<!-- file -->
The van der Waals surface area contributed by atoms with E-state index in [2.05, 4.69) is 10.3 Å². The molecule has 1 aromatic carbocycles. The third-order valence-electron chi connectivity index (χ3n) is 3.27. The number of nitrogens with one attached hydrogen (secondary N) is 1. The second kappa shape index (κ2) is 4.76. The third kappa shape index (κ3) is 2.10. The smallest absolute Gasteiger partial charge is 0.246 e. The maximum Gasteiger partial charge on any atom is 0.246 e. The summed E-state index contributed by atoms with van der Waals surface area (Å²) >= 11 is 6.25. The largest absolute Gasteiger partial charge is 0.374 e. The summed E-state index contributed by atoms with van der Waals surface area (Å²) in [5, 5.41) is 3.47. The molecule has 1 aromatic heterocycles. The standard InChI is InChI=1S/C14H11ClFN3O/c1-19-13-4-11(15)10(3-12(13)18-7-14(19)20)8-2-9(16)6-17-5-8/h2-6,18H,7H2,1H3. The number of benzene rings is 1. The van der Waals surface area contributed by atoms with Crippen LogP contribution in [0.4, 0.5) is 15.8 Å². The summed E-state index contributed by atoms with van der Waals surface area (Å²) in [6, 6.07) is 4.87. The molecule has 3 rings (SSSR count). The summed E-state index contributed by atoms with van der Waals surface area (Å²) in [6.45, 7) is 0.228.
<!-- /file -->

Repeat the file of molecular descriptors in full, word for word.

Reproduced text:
The van der Waals surface area contributed by atoms with E-state index in [2.05, 4.69) is 10.3 Å². The molecule has 1 aromatic carbocycles. The third-order valence-electron chi connectivity index (χ3n) is 3.27. The number of nitrogens with one attached hydrogen (secondary N) is 1. The second kappa shape index (κ2) is 4.76. The third kappa shape index (κ3) is 2.10. The smallest absolute Gasteiger partial charge is 0.246 e. The maximum Gasteiger partial charge on any atom is 0.246 e. The summed E-state index contributed by atoms with van der Waals surface area (Å²) >= 11 is 6.25. The largest absolute Gasteiger partial charge is 0.374 e. The summed E-state index contributed by atoms with van der Waals surface area (Å²) in [5, 5.41) is 3.47. The molecule has 1 aromatic heterocycles. The standard InChI is InChI=1S/C14H11ClFN3O/c1-19-13-4-11(15)10(3-12(13)18-7-14(19)20)8-2-9(16)6-17-5-8/h2-6,18H,7H2,1H3. The number of benzene rings is 1. The van der Waals surface area contributed by atoms with Crippen LogP contribution in [0.4, 0.5) is 15.8 Å². The summed E-state index contributed by atoms with van der Waals surface area (Å²) in [6, 6.07) is 4.87. The molecule has 3 rings (SSSR count). The summed E-state index contributed by atoms with van der Waals surface area (Å²) in [6.45, 7) is 0.228.